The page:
Everybody could hear the burst of automatic weapons in the distance. But inside the dimly lit halls of the Avdiivka City Hospital, doctors and nurses paid it little mind.
The hospital sits three miles from the front line of the five-year war between Ukraine and Russian-backed separatists. The echoes of battle have long been their daily soundtrack.
The hospital director, Dr. Iryna Lagoda, can identify the caliber of each mortar round and whether it’s incoming or outgoing.
She and the staff often feel forgotten out here near the front — perhaps never more so than when they learned along with the rest of the world that President Trump had withheld $391 million in military aid to pressure Ukraine to investigate Democrats.
Often lost in the debate about that effort, the heart of the impeachment inquiry roiling Washington, is the reality on the ground in Ukraine. The United Nations says the war has claimed about 13,000 lives, and the Ukrainian military says it has lost 4,150 of its soldiers, including more than 80 this year.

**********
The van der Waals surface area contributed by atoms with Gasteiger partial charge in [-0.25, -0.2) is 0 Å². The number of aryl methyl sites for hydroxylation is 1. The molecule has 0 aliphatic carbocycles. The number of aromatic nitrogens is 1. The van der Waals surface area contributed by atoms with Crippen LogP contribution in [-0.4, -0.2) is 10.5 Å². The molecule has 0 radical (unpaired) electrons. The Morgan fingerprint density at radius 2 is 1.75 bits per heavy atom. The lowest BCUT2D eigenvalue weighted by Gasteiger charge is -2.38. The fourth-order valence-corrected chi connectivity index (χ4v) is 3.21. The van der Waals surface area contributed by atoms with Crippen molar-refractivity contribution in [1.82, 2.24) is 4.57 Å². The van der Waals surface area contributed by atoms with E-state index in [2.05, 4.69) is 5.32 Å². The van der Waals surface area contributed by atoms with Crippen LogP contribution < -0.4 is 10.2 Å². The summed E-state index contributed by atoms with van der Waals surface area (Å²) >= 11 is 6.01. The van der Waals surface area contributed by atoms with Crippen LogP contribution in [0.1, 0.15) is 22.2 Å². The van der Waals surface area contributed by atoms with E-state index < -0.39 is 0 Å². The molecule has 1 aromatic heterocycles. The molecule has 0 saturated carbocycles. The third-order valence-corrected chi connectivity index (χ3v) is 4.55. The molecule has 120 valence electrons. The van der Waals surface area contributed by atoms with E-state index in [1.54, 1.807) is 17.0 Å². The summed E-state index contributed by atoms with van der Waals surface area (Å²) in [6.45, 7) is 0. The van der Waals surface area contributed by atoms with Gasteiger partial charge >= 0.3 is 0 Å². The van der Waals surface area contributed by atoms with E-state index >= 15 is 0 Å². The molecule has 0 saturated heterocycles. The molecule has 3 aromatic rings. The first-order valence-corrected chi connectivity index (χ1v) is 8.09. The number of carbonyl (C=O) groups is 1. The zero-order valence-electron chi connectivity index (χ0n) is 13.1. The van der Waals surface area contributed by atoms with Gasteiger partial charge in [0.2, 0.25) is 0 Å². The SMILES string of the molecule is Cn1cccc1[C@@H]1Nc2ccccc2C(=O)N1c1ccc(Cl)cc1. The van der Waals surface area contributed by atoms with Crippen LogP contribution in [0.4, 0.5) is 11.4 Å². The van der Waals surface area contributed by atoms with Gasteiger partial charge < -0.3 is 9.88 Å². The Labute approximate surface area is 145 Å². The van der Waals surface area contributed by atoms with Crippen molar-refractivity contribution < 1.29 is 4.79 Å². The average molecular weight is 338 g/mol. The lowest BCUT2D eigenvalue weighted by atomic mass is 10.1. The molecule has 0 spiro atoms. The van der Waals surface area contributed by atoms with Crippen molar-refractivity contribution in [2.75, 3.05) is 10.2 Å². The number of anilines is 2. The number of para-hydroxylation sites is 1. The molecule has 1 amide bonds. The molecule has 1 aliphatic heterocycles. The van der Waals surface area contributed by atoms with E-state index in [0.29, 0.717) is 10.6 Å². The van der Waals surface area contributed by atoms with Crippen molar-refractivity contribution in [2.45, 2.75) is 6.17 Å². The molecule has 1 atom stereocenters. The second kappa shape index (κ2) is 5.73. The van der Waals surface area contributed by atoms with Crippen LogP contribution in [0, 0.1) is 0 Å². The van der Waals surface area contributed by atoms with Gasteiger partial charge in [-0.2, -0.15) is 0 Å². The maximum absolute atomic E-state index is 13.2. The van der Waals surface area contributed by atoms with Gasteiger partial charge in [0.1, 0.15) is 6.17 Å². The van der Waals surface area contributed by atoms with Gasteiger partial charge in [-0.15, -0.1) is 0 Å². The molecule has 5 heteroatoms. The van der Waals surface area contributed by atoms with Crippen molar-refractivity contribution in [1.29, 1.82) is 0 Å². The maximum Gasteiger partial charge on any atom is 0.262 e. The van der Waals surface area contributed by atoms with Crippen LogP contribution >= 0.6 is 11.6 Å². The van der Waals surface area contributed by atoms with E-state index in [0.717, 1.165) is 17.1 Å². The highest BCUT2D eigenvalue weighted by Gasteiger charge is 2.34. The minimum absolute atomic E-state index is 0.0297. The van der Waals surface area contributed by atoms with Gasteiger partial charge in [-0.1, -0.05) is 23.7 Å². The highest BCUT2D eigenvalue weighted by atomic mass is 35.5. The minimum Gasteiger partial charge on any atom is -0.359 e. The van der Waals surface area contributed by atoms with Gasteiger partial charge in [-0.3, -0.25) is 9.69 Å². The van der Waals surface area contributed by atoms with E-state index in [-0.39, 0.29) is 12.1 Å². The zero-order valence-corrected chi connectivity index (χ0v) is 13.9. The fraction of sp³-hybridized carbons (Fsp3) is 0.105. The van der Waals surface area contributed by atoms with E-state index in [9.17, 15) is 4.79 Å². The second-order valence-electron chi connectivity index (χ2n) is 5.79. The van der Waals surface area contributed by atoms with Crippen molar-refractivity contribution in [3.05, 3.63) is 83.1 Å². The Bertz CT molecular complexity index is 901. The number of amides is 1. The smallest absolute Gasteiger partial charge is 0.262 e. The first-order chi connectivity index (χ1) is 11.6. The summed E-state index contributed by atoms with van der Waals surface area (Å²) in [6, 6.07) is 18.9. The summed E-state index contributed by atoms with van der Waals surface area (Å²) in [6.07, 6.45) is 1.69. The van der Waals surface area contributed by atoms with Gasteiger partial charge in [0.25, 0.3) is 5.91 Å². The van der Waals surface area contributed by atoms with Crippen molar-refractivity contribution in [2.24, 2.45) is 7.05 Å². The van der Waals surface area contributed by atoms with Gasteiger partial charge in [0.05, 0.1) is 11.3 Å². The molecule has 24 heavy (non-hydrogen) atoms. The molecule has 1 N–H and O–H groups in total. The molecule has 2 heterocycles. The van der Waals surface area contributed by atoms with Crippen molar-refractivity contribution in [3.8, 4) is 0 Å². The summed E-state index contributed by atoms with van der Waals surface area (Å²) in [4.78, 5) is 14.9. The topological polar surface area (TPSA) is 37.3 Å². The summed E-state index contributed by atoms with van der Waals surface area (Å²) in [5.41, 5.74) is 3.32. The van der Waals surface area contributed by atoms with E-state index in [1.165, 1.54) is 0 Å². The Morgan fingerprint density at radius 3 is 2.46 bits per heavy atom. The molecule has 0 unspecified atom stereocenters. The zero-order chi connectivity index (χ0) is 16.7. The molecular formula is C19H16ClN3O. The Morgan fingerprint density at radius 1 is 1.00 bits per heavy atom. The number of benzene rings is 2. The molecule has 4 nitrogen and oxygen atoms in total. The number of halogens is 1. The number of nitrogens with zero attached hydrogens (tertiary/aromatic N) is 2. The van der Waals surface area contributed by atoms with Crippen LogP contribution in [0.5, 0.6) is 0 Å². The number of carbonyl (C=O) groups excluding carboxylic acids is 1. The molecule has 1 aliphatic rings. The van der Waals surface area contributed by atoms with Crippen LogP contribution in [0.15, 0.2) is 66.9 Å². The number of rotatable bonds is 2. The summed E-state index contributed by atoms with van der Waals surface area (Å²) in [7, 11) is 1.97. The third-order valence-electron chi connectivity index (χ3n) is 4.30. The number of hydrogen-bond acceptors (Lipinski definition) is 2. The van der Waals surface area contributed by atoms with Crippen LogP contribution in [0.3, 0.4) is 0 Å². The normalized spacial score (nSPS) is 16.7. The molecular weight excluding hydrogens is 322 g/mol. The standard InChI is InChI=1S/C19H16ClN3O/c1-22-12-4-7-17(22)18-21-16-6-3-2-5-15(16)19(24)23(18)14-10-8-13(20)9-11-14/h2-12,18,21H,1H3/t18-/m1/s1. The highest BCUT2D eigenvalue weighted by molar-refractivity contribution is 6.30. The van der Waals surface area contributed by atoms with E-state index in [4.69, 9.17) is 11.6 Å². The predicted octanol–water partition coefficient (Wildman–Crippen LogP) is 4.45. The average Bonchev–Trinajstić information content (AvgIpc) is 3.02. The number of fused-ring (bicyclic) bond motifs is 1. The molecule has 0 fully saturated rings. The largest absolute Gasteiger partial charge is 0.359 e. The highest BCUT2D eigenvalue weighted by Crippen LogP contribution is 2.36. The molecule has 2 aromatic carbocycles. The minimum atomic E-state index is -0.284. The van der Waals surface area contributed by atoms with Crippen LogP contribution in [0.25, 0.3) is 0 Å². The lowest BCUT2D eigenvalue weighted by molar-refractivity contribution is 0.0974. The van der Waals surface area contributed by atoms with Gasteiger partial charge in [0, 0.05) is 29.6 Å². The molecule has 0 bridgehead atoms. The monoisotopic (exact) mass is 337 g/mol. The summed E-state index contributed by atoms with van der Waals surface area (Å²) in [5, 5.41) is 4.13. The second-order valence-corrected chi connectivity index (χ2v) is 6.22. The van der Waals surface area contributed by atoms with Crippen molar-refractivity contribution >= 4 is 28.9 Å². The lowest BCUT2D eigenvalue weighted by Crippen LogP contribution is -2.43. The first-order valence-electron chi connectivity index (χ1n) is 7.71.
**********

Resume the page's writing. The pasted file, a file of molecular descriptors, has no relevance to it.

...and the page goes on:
“What do Americans know about Ukraine?” Lagoda said. “Do they know we have a war going on here?”
Behind her, across a courtyard, stood a five-story ruin that was once the hospital’s main building, before tank fire, mortar shells and heavy artillery ripped through the roof, slammed into the emergency room and shattered every window. The field next to it is laced with land mines.
In all, the campus has taken 20 direct hits, destroying four of the seven buildings.
Dr. Tatiana Teplyakova, the chief of the lab, pointed to shrapnel marks on the walls and ceiling of her quarters on the first floor of the former maternity ward, now the main building of the hospital.
“This is all happening here in Europe, in the 21st century,” she said.
Seeing their country used as a pawn in U.S. domestic politics has left Teplyakova and many other Ukrainians wondering whether they now stand alone in their fight against Russian aggression.